When challenging an action for eminent domain, the property owner generally has two avenues. The two avenues that can be used to stop or challenge a taking are found in the Fifth Amendment of the United States Constitution. First, the property owner can challenge the taking on the grounds of “public use.” Second, the property owner can challenge the taking on the grounds of “just compensation.”
In the Fifth Amendment of the United States Constitution, the government is limited to taking property for “public use.” At first glance, most might think the application of this law would only allow the government to take land that the public will directly enjoy using. This would entail things such as parks, roads, railways, etc.
However, in recent years, the Court has expanded “public use” to include takings that will allow for economic development. Therefore, it has become more difficult to argue against the public use requirement. However, by consulting an eminent domain attorney, a property owner will be able to determine whether they can argue that point or not.
The North Carolina Supreme Court stated its own “public use” test. The test asks whether the taking is for a public use that is for the general public, not a use by (or for) particular individuals. This test mirrors the Federal test closely. This means that the implications are basically the same.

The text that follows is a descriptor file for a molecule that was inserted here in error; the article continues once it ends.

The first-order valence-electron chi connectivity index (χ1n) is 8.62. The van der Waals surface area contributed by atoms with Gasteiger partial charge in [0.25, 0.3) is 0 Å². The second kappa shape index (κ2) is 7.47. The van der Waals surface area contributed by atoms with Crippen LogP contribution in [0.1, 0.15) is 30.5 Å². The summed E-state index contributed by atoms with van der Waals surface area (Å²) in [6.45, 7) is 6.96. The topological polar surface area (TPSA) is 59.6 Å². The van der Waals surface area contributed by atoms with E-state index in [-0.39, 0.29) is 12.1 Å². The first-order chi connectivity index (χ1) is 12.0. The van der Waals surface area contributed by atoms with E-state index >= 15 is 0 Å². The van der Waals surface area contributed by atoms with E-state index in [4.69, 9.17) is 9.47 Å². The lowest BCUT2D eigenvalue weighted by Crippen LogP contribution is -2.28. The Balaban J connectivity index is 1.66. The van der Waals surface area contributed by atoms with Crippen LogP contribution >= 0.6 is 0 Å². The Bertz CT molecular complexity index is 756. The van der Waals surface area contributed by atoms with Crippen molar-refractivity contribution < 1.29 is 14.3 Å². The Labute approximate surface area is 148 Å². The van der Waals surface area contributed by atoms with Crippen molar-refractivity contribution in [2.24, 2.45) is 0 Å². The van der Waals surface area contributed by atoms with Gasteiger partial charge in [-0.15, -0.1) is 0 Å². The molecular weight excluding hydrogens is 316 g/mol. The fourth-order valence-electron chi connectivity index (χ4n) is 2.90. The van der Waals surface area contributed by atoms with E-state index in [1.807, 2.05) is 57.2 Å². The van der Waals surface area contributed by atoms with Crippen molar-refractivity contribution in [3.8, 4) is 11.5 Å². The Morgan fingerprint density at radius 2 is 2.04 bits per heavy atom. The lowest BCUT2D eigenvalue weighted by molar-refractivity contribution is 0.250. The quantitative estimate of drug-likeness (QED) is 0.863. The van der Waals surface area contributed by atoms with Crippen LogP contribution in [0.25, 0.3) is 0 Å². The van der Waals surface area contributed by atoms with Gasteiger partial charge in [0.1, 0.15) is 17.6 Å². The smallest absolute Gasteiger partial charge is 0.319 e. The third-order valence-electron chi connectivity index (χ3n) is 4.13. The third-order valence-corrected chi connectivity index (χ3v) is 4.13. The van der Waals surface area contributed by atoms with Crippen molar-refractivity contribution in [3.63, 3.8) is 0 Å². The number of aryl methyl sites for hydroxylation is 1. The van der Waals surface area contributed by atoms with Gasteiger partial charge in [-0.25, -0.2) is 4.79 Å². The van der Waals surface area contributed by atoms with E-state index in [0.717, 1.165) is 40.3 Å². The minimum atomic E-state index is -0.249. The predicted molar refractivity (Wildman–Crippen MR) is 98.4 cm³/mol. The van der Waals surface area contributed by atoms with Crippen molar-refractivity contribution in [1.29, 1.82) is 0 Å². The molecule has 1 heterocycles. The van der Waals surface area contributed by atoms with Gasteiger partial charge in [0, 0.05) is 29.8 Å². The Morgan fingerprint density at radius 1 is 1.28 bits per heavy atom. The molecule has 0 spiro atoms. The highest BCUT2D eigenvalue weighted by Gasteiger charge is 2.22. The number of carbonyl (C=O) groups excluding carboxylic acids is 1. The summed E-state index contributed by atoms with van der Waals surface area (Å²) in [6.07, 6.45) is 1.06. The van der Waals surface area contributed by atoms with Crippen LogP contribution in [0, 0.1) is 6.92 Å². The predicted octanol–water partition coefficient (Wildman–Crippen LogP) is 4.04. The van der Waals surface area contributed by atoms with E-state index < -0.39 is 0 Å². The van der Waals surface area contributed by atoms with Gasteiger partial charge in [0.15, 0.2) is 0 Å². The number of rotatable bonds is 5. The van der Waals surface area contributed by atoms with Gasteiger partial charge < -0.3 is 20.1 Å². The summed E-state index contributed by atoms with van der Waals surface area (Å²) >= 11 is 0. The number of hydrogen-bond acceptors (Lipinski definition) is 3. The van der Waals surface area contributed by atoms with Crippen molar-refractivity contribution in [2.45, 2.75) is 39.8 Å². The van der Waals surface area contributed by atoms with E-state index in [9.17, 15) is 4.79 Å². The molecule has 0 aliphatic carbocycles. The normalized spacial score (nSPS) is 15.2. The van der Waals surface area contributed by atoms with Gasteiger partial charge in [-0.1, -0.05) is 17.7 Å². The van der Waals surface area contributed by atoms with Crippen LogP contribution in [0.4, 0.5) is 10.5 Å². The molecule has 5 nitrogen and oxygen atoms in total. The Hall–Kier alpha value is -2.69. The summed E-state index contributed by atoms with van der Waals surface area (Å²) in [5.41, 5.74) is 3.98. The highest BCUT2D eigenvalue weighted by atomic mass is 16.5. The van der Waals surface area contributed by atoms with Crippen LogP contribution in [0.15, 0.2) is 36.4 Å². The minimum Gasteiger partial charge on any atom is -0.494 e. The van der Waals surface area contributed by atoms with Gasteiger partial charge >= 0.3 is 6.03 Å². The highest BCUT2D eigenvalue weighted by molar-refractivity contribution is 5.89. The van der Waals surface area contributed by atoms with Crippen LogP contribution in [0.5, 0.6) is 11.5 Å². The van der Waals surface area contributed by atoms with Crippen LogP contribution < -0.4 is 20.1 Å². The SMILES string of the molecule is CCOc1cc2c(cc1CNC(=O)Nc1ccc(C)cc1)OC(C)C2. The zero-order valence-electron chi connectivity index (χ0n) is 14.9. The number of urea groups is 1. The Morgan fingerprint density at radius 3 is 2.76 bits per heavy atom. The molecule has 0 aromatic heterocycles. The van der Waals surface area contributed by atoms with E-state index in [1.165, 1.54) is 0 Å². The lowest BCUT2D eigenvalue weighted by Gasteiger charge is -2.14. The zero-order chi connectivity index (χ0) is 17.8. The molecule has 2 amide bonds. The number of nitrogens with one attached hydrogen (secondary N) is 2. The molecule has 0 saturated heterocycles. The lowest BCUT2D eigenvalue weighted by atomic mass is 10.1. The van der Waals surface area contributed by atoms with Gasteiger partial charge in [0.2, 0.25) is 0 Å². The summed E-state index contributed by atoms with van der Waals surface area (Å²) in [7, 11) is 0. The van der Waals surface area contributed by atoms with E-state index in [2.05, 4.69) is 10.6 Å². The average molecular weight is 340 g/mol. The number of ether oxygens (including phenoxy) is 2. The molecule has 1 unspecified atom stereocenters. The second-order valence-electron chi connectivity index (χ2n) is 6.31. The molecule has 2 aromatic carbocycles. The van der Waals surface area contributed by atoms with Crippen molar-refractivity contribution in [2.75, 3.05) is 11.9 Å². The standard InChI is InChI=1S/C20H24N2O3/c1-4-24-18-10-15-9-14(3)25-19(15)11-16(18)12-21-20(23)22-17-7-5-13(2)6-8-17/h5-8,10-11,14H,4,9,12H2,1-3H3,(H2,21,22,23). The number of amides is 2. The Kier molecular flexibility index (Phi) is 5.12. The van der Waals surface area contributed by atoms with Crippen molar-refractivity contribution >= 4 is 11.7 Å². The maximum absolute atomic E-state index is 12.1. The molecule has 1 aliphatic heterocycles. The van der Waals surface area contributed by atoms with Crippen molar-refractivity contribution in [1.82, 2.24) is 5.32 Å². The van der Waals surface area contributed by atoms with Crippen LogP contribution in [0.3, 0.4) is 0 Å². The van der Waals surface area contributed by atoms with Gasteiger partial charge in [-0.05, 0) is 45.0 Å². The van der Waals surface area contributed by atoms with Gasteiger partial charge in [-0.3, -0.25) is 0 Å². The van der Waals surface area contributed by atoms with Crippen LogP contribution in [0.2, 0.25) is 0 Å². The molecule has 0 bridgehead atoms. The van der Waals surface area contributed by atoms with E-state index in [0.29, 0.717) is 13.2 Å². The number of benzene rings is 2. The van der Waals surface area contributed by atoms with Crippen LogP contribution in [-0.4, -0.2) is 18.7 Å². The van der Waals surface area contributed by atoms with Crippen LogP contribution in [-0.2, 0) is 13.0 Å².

In essence, the only way to truly stop an eminent domain case is to prove that the taking is not for a valid public use. If a property is condemned so that a casino in a remote location may be built, then it is more likely a public use will not be found. However, most property owners argue with the government on the issue of just compensation. Again, without proving the taking is not for a valid public use, then the property will be taken. The property owner at that point should then focus on getting their best price possible.